What’s mortifying about this particular theme is that sex-selective abortion is gender policing's most extreme iteration. Inflexible expectations about the specific performance of binary gender place carrying some pregnancies to term outside the realm of possibility for some child bearers. Motivated by the economic rationale that a girl couldn't possibly meet the social or economic value of a boy, gender discourse is reshaping demographics in China and India to reflect “missing women”. While sex-selective abortions aren't anywhere near statistical significance in Canada, their existence alone has conjured outrage. 

Anyway you spin the rhetoric, it means the same thing; anti-choice advocates don’t want Canadian citizens making decisions over their own bodies. They think laws that would deprive child bearers the sex of their unborn, information about their own bodies, and tougher access to abortion will help Canada resist heathen ways.

Why is it that controlling reproduction and limiting individual freedom are the response to the injustices that created the reality of sex-selective abortion? We should be asking: why do we permit poverty, patriarchy, and cis-hetero-normativity to coalesce in this way that (re)produces injustice?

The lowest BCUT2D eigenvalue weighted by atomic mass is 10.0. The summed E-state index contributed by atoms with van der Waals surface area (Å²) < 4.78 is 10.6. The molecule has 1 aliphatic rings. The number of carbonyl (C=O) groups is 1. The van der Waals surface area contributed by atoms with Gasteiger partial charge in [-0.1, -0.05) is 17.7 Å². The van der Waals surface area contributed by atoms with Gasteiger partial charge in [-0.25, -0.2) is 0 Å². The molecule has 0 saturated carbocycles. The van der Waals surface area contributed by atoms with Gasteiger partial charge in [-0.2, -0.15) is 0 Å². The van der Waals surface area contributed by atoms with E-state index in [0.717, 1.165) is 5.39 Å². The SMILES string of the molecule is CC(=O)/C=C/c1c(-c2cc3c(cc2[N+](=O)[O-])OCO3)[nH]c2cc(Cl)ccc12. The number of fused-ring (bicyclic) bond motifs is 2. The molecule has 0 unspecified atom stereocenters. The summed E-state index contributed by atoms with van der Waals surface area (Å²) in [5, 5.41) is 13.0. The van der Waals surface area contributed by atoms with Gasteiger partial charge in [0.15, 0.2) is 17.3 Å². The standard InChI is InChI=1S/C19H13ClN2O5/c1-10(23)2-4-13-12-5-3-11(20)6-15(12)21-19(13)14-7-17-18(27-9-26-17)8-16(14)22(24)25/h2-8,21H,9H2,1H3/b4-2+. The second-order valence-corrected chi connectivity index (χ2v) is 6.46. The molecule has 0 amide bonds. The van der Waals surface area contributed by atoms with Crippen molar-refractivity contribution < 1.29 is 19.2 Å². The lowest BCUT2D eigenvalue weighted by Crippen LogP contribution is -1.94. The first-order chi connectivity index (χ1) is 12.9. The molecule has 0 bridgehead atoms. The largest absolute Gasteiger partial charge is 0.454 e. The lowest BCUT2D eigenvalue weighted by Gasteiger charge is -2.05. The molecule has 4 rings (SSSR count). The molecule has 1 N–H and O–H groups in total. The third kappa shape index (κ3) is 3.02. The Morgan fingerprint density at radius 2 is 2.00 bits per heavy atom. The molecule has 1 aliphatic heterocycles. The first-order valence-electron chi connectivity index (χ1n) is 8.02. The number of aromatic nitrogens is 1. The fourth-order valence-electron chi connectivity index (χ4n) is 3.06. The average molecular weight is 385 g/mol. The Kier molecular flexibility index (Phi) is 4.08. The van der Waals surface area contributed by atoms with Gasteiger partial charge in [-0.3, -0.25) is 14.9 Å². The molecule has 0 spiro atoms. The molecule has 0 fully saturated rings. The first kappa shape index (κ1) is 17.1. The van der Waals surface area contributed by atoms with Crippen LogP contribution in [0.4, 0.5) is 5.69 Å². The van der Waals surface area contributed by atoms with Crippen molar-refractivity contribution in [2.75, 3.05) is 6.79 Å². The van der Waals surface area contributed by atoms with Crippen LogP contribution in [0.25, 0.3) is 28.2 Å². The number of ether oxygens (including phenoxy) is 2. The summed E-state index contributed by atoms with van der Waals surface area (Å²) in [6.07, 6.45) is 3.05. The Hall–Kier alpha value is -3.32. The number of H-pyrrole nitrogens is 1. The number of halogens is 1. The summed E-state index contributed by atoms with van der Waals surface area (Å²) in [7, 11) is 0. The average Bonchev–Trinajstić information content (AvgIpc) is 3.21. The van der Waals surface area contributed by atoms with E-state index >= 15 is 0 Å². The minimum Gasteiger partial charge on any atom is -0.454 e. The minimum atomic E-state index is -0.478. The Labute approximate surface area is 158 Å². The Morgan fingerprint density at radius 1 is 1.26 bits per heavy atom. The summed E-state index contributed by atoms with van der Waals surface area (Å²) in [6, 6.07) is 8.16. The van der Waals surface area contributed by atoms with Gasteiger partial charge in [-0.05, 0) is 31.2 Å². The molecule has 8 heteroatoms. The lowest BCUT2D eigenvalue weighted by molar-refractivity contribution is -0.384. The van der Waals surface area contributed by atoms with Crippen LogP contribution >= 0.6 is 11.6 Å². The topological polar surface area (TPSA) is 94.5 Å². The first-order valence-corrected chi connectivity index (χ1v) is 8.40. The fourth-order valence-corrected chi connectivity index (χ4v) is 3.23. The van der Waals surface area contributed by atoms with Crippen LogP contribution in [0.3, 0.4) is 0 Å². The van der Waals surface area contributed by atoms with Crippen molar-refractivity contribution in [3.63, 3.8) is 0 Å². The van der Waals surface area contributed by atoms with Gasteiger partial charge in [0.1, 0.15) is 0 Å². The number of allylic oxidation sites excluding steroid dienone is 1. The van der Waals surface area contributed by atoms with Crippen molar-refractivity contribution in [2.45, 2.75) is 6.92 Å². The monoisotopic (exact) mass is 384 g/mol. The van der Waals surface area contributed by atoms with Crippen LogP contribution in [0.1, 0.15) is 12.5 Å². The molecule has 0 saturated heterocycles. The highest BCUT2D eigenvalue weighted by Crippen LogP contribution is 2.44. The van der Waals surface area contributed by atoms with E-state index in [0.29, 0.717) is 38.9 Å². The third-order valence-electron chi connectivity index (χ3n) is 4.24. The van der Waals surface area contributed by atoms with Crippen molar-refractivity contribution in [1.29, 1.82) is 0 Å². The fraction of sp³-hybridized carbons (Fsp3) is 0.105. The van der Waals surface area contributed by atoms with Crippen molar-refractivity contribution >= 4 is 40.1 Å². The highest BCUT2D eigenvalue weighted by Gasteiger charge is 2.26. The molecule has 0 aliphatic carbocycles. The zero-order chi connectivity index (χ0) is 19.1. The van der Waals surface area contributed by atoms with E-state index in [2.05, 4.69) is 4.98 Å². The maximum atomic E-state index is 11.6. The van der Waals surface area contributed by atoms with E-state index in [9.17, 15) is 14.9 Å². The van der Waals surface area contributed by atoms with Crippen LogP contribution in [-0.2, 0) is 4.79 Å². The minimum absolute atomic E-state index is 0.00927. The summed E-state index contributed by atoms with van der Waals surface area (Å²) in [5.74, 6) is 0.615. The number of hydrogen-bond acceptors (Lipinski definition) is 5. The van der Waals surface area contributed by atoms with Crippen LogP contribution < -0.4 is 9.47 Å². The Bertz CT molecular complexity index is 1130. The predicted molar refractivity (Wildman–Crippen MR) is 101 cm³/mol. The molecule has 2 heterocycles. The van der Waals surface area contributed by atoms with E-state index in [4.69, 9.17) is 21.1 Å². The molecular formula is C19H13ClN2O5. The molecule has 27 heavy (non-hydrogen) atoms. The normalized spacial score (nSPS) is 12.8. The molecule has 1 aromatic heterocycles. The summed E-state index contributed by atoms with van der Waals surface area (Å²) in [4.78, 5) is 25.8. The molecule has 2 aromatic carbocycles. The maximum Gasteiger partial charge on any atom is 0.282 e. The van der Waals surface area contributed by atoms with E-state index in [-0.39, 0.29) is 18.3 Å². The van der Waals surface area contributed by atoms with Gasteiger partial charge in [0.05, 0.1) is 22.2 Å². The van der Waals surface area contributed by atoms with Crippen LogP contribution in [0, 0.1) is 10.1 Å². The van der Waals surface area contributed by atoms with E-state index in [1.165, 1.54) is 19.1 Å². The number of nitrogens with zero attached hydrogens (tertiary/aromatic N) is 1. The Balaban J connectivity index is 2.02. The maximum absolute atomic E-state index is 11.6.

The Bible doesn't say anything about sex-selective abortion, but it’s pretty clear about poverty. 

Wednesday, May 1, 2013

Integrating Youth & Technology Into #NDP Policy Making

This Winter, I had my first partisan policy proposal experience. The venue: Ottawa Centre NDP Electoral District Association’s (EDA) pre-convention policy meeting. It was something; that's for sure. Fact one: I was the youngest person in the room, at 25. Fact two: this wasn't exactly a place where people went out of their way to include outsiders (especially when you’re a vocally pro carbon tax New Democrat).

Anyhow, I got to talking to another NDP member at my table, and we exchanged our frustrations at the limitations of the policy process. There is too much ego and not enough substance; people constantly fail to recognize their positions of privilege, and my own observation: a stark disengagement from youth.

An old fashioned policy process is conduct unbecoming of a party with such a vibrant young caucus of MPs. If the NDP are to form government, we’ll need to be the party of awareness and change. Policy making needs to be dragged (kicking and screaming if need be) into the 21st century, with all the bells and whistles of tablets and smartphones.